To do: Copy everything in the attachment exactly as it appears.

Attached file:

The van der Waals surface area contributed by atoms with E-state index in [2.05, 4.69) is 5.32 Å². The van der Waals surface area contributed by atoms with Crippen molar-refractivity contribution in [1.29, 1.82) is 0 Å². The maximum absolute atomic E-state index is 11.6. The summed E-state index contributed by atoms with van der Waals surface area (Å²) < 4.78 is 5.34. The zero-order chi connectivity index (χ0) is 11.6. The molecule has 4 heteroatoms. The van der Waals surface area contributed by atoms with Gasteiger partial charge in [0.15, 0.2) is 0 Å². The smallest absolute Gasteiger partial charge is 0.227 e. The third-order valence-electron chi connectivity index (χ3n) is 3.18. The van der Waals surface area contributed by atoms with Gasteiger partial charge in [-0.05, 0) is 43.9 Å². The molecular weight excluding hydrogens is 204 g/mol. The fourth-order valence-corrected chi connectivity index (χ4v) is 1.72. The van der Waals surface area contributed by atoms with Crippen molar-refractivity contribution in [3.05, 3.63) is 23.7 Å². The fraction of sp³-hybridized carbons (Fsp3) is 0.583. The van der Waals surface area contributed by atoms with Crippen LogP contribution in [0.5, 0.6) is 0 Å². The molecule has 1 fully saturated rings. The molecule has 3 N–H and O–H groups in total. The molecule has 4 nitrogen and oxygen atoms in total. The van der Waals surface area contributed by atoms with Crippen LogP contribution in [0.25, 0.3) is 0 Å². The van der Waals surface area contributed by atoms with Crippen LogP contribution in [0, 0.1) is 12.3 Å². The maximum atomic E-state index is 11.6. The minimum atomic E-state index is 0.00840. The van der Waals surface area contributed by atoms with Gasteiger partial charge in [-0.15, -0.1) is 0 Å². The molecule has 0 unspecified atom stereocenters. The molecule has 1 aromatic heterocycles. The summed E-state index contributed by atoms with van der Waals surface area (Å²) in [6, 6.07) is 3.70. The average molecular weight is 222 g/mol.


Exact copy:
The van der Waals surface area contributed by atoms with E-state index in [2.05, 4.69) is 5.32 Å². The van der Waals surface area contributed by atoms with Crippen molar-refractivity contribution in [1.29, 1.82) is 0 Å². The maximum absolute atomic E-state index is 11.6. The summed E-state index contributed by atoms with van der Waals surface area (Å²) < 4.78 is 5.34. The zero-order chi connectivity index (χ0) is 11.6. The molecule has 4 heteroatoms. The van der Waals surface area contributed by atoms with Gasteiger partial charge in [0.15, 0.2) is 0 Å². The smallest absolute Gasteiger partial charge is 0.227 e. The third-order valence-electron chi connectivity index (χ3n) is 3.18. The van der Waals surface area contributed by atoms with Gasteiger partial charge in [-0.05, 0) is 43.9 Å². The molecular weight excluding hydrogens is 204 g/mol. The fourth-order valence-corrected chi connectivity index (χ4v) is 1.72. The van der Waals surface area contributed by atoms with Crippen molar-refractivity contribution in [3.05, 3.63) is 23.7 Å². The fraction of sp³-hybridized carbons (Fsp3) is 0.583. The van der Waals surface area contributed by atoms with Crippen LogP contribution in [0.5, 0.6) is 0 Å². The molecule has 1 fully saturated rings. The molecule has 3 N–H and O–H groups in total. The molecule has 4 nitrogen and oxygen atoms in total. The van der Waals surface area contributed by atoms with Crippen LogP contribution in [0.25, 0.3) is 0 Å². The van der Waals surface area contributed by atoms with Crippen LogP contribution in [0, 0.1) is 12.3 Å². The maximum atomic E-state index is 11.6. The minimum atomic E-state index is 0.00840. The van der Waals surface area contributed by atoms with Gasteiger partial charge in [-0.15, -0.1) is 0 Å². The molecule has 0 unspecified atom stereocenters. The molecule has 1 aromatic heterocycles. The summed E-state index contributed by atoms with van der Waals surface area (Å²) in [6, 6.07) is 3.70. The average molecular weight is 222 g/mol.